This website uses cookies for anonymised analytics and for account authentication. See our privacy and cookies policies for more information.

The voice of Scotland’s vibrant voluntary sector

Published by Scottish Council for Voluntary Organisations

TFN is published by the Scottish Council for Voluntary Organisations, Mansfield Traquair Centre, 15 Mansfield Place, Edinburgh, EH3 6BB. The Scottish Council for Voluntary Organisations (SCVO) is a Scottish Charitable Incorporated Organisation. Registration number SC003558.

Tory welfare cuts herald a future of misery

This news post is about 7 years old

​Sea change in policy is needed to prevent further misery to the vulnerable caused by Tory austerity

Women, disabled people and the young are being savaged by damaging UK government welfare cuts – and the future promises more misery.

A new report outlines the impact of Westminster-driven austerity measures on Scotland.

Cuts to welfare have devastated families, the report shows, plunging people into despair and sending thousands to foodbanks – and worse is to come if there’s not a “sea change” in policy.

The study was commissioned by the Scottish Government, which looked at cuts inflicted by the Tories since 2010 when David Cameron’s election ushered in the era of austerity.

It uses that data to project ahead. On that basis, it is expected that the UK government annual social security spend in Scotland will reduce by £3.9 billion by 2020/21. In addition, hundreds of thousands of people have lost or will lose some of their benefit payments.

Local authority level analysis suggests that West Dunbartonshire, North Ayrshire, Dundee, Inverclyde and North Lanarkshire will see the most significant falls in welfare spending by 2020/21.

Poverty campaigners said there must be a “sea change” in priorities.

John Dickie, director of the Child Poverty Action Group in Scotland, said: “This official report lays bare the devastating impact UK benefit cuts since 2010 have had, and will have, on families across Scotland.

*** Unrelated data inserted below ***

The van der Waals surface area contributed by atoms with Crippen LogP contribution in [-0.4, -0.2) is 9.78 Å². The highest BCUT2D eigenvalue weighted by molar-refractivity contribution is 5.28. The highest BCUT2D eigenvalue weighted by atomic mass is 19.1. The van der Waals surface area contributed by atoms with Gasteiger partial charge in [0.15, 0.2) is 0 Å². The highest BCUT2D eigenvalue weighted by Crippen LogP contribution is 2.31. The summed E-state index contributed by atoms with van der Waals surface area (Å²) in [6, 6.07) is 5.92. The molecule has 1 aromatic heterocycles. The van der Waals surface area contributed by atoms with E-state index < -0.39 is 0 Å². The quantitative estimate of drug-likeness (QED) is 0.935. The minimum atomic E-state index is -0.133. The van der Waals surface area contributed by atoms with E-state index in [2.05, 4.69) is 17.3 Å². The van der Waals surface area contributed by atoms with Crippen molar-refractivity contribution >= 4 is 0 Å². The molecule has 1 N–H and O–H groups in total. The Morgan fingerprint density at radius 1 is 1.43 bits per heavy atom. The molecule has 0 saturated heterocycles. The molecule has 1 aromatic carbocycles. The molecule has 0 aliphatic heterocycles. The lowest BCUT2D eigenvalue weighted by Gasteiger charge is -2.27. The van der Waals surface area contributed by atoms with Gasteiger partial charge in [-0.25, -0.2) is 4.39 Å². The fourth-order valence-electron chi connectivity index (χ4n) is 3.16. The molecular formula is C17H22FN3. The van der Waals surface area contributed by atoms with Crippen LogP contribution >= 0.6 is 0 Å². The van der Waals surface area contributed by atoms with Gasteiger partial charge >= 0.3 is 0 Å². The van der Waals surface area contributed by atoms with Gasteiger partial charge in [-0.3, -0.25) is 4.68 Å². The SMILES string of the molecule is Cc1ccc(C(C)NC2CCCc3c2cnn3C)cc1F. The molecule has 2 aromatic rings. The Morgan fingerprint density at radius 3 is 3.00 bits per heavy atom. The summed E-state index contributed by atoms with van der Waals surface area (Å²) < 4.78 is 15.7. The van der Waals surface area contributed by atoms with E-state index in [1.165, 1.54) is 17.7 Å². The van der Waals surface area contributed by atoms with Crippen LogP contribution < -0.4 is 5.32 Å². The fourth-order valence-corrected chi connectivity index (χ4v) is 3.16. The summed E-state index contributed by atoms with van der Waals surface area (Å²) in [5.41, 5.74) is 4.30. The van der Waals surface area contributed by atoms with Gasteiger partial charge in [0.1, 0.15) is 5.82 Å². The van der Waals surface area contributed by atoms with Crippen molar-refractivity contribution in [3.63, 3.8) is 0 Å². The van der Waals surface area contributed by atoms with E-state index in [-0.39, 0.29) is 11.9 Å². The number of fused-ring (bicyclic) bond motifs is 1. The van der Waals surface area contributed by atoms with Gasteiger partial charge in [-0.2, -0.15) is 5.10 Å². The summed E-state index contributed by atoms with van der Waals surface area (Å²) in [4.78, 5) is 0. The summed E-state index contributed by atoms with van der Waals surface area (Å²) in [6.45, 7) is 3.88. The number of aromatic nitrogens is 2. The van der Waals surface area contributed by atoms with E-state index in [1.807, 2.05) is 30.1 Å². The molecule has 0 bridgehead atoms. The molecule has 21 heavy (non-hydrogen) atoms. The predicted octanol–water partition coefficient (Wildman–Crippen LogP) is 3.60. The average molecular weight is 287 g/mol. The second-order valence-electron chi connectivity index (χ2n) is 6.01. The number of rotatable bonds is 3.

“As this report makes clear it is families with children that are being hardest hit. By the end of the decade ordinary families, both in and out of work, will have seen their incomes cut by nearly £4bn a year in Scotland alone, and the consequences are played out in rising child poverty, rising rent arrears and the scandal of increasing reliance on foodbanks. The UK government needs to act now to end the freeze on benefit uprating and restore the value of the new Universal Credit.

“A sea change in level of investment in supporting family incomes is needed.”

Peter Kelly, director of the Poverty Alliance, said: "“This report highlights further the shattering impact that welfare reform is having on families and communities across Scotland.

“It is also important to remember that we have not yet seen the worst impact of many of the cuts.

“The UK government must reconsider its position on welfare reform and act to reverse the changes that have been introduced since 2010.

“We believe that they should start by ending the freeze on working age benefits which is expected to affect 700,000 families across Scotland, with an average loss of £450 per year.

“The Scottish Government should also work to move beyond simply mitigating welfare reform and look at where we can implement preventative measures.

“The Poverty Alliance, alongside others in the third sector, has called for the Scottish Government to increase child benefit by £5 per week which would lift 30,000 children out of poverty, and prevent others from falling below the poverty line.”

Holyrood social security minister Jeane Freeman said: “This report presents the stark reality of the UK government’s austerity programme which imposes unjust welfare cuts that not only continue to cause misery and push more people into poverty, but also directly affect local economies across Scotland and attract international criticism.

“These cuts are damaging our people and they are harmful to our communities. Every pound taken away from those entitled to financial support not only affects those individuals and their families, it is also a pound less that is spent locally.

“Shockingly, with many of the harshest cuts still to come, the reforms will reduce spending on welfare in Scotland by nearly £4 billion a year by the end of this decade."